I am a firm believer that every little modification or removal from an historic house dilutes its value. James Wolfe may well have read Gray's "Elegy" on the way to meet glory and his fate at Quebec, but he did so while being rowed DOWNRIVER. In a ruse, his fleet of warships had gone UPSTREAM from Quebec, thus drawing Bougainville's force in the direction of Montreal.
Wolfe then slipped DOWNstream in pulling boats with muffled oars, in the dark of night. Before dawn, his force landed below a trail later named after him and two Scots (who spoke French) silenced the guards. When the sun rose, the English were arrayed on the fields belonging to a farmer named Abraham. Montcalm unwisely sallied the troops and thereby lost Quebec. The "Plains of Abraham" rand with the Plains of Philippi in marking historic turning-points.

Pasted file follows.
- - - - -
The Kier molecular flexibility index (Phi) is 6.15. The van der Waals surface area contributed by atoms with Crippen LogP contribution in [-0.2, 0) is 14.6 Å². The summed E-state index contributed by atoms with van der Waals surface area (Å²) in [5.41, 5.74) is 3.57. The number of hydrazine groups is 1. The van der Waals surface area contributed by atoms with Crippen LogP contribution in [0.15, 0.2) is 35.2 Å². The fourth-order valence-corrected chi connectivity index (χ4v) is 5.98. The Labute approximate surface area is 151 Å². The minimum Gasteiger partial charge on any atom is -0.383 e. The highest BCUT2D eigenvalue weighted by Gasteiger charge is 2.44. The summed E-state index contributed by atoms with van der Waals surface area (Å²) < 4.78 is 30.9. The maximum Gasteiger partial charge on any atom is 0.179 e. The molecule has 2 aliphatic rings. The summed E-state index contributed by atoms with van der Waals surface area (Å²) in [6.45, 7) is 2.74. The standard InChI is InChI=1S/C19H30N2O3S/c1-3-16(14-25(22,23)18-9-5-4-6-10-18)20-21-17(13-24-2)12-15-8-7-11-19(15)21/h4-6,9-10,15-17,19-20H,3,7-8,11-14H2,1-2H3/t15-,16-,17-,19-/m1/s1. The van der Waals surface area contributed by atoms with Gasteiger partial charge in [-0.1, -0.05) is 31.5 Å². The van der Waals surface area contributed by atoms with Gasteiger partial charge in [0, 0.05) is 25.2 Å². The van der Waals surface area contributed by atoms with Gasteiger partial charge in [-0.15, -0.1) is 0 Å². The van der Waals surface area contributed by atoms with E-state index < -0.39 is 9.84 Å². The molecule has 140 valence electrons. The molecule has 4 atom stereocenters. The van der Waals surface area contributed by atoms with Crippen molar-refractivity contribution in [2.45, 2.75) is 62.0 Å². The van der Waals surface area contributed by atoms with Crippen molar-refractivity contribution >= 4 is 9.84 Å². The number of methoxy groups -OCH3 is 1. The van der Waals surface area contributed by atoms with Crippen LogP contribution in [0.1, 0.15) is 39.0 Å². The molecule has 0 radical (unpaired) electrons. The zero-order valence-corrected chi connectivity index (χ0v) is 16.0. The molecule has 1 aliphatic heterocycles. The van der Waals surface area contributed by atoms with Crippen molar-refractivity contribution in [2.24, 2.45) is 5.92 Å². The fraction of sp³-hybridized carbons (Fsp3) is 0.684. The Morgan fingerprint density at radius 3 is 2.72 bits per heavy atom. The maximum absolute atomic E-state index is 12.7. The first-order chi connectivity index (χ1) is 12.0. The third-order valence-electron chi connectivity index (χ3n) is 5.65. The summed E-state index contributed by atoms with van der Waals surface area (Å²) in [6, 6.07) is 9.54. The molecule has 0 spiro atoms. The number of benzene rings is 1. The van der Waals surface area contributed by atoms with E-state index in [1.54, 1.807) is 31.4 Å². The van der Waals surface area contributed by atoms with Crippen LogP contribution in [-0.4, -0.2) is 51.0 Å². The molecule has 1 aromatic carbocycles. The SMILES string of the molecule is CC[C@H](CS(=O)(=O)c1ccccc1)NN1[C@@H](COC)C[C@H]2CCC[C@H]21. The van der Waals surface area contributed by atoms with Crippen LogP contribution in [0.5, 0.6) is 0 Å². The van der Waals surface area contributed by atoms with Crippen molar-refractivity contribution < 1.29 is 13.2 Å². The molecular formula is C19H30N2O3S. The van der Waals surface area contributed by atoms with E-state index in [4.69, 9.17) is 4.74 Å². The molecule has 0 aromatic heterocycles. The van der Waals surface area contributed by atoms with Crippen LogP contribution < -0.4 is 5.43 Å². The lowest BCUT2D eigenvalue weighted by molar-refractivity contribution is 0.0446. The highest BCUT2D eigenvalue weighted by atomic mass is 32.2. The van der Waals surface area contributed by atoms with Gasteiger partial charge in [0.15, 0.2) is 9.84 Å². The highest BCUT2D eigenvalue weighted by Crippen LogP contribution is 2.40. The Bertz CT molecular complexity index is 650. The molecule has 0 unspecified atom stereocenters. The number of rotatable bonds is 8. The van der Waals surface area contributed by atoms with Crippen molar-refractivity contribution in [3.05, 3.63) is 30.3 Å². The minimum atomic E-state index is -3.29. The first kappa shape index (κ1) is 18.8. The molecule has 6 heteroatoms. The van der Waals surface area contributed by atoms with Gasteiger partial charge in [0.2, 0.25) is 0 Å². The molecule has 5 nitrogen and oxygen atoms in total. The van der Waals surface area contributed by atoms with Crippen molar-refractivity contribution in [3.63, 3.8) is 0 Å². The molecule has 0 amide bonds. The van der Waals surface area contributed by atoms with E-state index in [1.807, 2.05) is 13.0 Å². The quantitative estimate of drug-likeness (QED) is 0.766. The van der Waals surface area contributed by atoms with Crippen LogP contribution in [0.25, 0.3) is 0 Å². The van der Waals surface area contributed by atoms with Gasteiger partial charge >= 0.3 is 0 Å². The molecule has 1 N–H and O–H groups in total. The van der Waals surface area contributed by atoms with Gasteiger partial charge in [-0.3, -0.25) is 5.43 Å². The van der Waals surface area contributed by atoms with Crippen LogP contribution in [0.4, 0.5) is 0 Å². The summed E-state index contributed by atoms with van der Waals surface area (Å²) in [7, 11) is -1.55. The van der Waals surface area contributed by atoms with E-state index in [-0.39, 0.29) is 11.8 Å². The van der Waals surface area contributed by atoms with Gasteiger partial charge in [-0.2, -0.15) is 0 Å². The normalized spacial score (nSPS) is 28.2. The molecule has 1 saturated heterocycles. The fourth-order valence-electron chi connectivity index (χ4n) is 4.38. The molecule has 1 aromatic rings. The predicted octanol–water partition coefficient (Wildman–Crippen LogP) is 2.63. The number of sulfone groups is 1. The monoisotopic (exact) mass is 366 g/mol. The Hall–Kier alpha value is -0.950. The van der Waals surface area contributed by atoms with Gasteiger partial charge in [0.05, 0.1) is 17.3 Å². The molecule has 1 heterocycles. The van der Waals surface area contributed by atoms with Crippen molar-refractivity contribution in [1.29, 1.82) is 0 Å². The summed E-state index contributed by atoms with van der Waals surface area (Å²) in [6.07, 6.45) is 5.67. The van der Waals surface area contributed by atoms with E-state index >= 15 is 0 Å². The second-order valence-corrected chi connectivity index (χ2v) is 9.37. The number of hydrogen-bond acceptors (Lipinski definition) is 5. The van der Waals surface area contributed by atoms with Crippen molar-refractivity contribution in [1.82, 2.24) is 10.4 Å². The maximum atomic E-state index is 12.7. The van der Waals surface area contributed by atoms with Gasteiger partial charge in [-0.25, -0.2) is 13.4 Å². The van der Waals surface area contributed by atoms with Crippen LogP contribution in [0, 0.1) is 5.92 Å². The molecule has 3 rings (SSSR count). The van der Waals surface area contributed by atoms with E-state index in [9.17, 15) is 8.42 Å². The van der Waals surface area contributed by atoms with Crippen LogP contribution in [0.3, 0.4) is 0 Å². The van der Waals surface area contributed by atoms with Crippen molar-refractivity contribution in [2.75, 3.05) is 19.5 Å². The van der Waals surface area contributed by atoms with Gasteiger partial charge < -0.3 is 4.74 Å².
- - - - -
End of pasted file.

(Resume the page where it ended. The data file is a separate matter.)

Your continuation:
Bougainville's force, largely on foot, arrived too late. This garnered Bougainville much trouble with the French king, and he banished himself to the Pacific, where a tropical flower memorializes his name, as does an island made famous by the sacrifices of the United States Marines in 1943.